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[135] had attracted the attention of other passers, who were peeping in. We perceived a soldier striking out lustily at a hospital assistant on either hand, each of whom was careful to keep out of range, at the same time watching his opportunity to close with the man. The soldier was giving vent to most wrathful utterances. ‘What would they do with the man?’ we asked of a bystander. ‘Pull a tooth,’ he replied. We did not remain to witness the denouement. One would have thought that the two skirmishers might have endured the struggle the longer, as their prospective victim was exhausting his vitality by strokes in the air and abnormal exhalations. But the poor fellow had soon an opportunity to expend any surplus energy that he might possess, for the next week, it being the second in September, we moved beyond Culpepper, C. H., near where Cedar Creek makes its way to the Rapidan, through pawpaw bushes and other small wood growth.

We were now well on the right of the main line; if an advance were contemplated, we should be in the van; if a retreat, we should share the honors that pertain to the rear-guard in such a movement.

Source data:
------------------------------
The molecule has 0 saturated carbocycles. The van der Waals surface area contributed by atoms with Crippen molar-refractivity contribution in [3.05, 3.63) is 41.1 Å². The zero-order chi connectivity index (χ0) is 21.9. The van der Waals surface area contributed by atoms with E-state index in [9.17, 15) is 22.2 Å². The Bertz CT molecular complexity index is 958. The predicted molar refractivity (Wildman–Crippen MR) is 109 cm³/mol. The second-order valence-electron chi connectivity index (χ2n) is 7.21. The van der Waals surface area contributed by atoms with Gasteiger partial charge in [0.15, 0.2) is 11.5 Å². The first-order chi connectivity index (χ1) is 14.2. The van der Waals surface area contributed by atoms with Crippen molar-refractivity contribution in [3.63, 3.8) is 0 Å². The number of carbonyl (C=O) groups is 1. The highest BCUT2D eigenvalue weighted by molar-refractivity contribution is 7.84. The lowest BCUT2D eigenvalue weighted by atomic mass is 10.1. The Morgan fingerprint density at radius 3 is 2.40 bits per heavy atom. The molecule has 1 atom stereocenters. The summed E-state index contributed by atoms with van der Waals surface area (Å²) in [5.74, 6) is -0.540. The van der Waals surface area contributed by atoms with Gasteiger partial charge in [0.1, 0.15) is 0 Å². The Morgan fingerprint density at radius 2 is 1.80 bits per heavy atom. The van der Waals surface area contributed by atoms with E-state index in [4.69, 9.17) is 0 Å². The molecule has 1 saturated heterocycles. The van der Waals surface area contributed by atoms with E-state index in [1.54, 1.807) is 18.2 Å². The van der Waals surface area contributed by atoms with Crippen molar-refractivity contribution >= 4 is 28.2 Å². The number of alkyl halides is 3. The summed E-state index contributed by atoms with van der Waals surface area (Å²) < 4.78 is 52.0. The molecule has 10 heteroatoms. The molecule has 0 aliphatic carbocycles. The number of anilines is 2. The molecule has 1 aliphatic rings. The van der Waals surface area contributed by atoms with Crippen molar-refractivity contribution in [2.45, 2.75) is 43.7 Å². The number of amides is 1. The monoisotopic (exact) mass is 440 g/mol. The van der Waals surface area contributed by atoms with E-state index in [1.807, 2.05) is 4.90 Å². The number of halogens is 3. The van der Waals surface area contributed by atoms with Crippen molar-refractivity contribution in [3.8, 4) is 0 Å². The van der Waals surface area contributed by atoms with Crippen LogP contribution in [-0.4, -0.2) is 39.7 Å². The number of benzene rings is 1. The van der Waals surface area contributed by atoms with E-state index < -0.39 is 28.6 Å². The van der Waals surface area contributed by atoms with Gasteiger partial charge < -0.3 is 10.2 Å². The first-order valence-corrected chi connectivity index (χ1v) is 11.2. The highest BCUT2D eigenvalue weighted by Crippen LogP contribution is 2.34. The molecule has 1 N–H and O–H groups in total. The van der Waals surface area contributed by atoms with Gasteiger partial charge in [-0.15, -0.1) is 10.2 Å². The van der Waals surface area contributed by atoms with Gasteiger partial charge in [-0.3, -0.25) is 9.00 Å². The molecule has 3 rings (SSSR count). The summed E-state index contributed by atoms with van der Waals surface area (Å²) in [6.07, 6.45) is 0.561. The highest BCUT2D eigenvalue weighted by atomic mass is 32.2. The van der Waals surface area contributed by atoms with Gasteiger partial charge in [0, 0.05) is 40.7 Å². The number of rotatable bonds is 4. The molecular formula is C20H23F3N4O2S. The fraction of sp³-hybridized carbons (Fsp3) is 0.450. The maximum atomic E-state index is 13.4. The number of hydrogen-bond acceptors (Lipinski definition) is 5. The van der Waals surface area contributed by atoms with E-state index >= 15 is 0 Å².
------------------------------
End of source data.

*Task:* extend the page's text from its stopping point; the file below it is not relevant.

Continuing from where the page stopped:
That our coming here was only the commencement of a more extensive enterprise, seemed evident from shadows cast before, or straws which indicated the course of the wind. For example, cavalry were retiring from our front and moving by our right, as if anticipating a flank movement of the enemy. Again, sutlers were ordered to Washington, and the prudent obeyed; but not a few greedy leeches clung to the body of the army, so intent upon absorbing its vitality as to be oblivious to repulse; so when the long Federal line moved by the left flank along the line of railroad between the Rappahannock and the Rapidan, Lee having crossed the latter river and moved north, these fellows were literally on a hot gridiron, hopping frantically from one strip to another. It is a long plain which the railroad (and we followed its course) traverses from Culpepper to Rappahannock Station. And as our long train, moving at rapid pace, swept over the great waste, the extortioners were now sandwiching themselves between the mess and company wagons, then, being ousted, flying timorously along on parallel lines, again bouncing into a gap in the train, to be anon swept out and relegated to a side-track.

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